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Found 94 results
  1. News Article
    The Streatham terrorist attack has again highlighted one of the most difficult decisions the emergency services face – deciding when it is safe to treat wounded people. In the aftermath of the stabbings by Sudesh Amman, a passer-by who helped a man lying on the pavement bleeding claimed ambulance crews took 30 minutes to arrive. The London Ambulance Service (LAS) said the first medics arrived in four minutes, but waited at the assigned rendezvous point until the Metropolitan police confirmed it was safe to move in. Last summer, the inquest into the London Bridge attack heard it took three hours for paramedics to reach some of the wounded. Prompt treatment might have saved the life of French chef Sebastian Belanger, who received CPR from members of the public and police officers for half an hour. A LAS debriefing revealed paramedics’ frustration at not being deployed sooner. A group of UK and international experts in delivering medical care during terrorist attacks have highlighted alternative approaches in the BMJ. In Paris in 2015, the integration of doctors with specialist police teams enabled about 100 wounded people in the Bataclan concert hall to be triaged and evacuated 30 minutes before the terrorists were killed. The experts writing in the BMJ believe the UK approach would have delayed any medical care reaching these victims for three hours. These are perilously hard judgment calls. Policymakers and commanders on the scene have to balance the likelihood that long delays in intervening will lead to more victims dying from their injuries against the increased risk to the lives of medical staff who are potentially putting themselves in the line of fire by entering the so-called 'hot zone'. First responders themselves need to be at the forefront of this debate. As the people who have the experience, face the risks and want more than anyone to save as many lives as possible, their leadership and insights are vital. In the wake of the Streatham attack the government is looking at everything from sentencing policy to deradicalisation. Deciding how best to save the wounded needs equal priority in the response to terrorism. Read full story Source: The Guardian, 7 February 2020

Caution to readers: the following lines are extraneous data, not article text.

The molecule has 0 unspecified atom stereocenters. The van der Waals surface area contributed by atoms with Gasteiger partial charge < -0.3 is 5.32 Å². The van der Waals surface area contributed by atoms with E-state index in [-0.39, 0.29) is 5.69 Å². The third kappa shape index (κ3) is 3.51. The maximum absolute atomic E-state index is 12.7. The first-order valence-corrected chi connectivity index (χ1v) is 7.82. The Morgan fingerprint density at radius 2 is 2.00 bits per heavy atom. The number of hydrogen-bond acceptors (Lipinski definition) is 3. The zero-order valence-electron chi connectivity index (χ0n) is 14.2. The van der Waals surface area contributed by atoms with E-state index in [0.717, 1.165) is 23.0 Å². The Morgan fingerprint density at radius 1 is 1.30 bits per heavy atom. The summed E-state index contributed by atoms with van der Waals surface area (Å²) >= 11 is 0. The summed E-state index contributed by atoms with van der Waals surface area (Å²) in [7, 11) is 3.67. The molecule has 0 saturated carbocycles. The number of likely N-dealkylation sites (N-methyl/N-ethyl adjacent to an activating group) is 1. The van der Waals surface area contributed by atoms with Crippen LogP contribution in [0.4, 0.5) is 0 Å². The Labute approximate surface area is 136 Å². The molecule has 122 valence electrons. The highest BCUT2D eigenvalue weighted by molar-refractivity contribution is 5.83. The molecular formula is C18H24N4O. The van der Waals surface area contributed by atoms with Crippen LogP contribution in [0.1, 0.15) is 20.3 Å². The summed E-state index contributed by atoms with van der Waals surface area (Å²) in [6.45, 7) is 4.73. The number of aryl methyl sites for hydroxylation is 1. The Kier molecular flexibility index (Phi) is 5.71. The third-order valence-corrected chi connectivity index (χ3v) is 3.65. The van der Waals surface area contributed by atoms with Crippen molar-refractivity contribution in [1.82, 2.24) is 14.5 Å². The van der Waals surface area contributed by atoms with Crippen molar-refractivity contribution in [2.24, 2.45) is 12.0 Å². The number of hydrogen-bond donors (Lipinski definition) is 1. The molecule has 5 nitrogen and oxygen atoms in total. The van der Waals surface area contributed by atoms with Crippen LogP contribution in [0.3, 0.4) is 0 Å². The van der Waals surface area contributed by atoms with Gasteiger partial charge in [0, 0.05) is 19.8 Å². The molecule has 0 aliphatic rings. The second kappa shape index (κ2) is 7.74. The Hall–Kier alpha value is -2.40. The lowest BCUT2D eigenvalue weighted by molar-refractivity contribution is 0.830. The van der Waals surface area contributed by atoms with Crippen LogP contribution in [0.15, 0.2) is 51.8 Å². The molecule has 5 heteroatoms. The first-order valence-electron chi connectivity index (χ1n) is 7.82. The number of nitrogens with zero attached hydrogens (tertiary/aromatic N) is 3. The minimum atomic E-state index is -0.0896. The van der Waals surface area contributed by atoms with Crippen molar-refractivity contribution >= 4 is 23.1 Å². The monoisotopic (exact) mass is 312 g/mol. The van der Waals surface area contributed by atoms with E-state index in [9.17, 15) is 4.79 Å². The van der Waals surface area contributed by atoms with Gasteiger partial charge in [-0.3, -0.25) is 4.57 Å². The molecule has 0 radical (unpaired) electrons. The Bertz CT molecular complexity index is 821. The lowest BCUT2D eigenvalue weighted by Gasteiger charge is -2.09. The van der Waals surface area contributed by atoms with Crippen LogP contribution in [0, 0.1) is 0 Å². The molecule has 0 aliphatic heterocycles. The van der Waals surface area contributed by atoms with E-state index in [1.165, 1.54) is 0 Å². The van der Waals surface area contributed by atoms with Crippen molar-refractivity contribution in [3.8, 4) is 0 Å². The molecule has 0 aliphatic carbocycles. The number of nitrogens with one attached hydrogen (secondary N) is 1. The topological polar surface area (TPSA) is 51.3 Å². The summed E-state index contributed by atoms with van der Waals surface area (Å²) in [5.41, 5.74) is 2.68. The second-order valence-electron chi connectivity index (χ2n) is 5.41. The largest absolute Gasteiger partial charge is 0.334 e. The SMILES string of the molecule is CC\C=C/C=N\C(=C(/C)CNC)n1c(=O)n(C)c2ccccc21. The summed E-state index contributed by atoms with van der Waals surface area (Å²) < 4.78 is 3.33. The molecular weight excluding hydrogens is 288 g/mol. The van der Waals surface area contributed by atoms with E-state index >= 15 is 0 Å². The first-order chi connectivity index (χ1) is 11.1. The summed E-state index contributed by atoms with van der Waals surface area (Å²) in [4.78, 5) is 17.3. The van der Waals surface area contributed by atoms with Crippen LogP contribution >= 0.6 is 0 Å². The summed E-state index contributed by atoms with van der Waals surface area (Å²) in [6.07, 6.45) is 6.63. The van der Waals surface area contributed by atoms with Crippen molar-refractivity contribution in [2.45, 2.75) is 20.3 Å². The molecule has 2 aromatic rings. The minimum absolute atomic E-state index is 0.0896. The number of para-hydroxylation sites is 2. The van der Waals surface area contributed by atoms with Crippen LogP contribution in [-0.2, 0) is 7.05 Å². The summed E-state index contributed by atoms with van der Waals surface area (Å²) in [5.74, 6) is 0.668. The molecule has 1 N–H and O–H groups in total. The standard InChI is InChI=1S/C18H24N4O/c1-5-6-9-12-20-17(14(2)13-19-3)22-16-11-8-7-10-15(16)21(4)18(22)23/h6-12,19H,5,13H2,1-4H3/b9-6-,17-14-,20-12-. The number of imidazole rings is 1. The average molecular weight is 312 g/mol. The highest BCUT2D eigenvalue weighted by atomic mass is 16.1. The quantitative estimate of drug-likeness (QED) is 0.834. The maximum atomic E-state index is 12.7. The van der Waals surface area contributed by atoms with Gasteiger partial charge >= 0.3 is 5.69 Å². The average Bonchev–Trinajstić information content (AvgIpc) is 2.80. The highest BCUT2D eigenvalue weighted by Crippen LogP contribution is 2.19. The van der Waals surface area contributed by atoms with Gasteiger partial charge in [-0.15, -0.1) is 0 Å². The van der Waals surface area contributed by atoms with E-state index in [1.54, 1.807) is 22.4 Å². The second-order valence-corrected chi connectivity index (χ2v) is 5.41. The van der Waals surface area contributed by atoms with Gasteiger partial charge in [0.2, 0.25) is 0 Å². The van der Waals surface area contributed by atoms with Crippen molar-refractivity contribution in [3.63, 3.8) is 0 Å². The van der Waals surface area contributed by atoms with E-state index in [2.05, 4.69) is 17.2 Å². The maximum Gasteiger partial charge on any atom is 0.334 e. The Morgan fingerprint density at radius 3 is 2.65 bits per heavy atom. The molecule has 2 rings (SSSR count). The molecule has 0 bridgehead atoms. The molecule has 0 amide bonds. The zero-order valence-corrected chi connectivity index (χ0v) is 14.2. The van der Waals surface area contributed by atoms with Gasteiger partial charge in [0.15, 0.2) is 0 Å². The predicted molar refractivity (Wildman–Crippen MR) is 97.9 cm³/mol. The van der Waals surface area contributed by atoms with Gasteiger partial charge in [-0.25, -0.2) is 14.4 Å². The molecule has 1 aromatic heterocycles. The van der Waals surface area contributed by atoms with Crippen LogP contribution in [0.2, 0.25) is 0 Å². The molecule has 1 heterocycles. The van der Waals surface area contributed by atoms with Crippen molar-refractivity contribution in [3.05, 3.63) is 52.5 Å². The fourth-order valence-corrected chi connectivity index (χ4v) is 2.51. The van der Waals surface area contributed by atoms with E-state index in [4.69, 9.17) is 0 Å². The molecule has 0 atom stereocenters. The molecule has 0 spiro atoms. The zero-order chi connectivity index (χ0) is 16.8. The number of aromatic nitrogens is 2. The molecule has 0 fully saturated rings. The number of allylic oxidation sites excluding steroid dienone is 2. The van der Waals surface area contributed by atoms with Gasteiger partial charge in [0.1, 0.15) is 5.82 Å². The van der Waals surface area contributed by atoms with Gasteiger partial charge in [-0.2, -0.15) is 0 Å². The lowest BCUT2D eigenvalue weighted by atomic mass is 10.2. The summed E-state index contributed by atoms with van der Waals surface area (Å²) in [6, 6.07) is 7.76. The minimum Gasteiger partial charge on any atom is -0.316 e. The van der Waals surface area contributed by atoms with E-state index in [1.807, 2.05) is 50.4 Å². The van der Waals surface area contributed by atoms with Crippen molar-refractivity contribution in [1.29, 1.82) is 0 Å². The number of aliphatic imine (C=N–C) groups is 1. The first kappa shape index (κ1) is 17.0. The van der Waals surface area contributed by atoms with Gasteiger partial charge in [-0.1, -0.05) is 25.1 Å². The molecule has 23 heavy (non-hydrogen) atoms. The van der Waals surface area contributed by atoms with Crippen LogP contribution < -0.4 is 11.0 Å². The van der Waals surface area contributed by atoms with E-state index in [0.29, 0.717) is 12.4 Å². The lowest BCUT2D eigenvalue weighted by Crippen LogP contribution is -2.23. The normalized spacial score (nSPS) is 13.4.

2. Content Article
    This review was carried out in response to the very low numbers of investigations or reviews of deaths at Southern Health NHS Foundation Trust. Over a four-year period, fewer than 1% of deaths in Southern Health’s learning disability services and 0.3% of deaths in their mental health services for older people were investigated as a serious incident requiring investigation. Throughout this review, families and carers have told the CQC that they often have a poor experience of investigations and are not always treated with kindness, respect and honesty. This was particularly the case for families and carers of people with a mental health problem or learning disability. However, there is currently no single framework for NHS trusts that sets out what they need to do to maximise the learning from deaths that may be the result of problems in care. This means that there are a range of systems and processes in place, and that practice varies widely across providers. As a result, learning from deaths is not being given enough consideration in the NHS and opportunities to improve care for future patients are being missed. This reports sets out the next steps.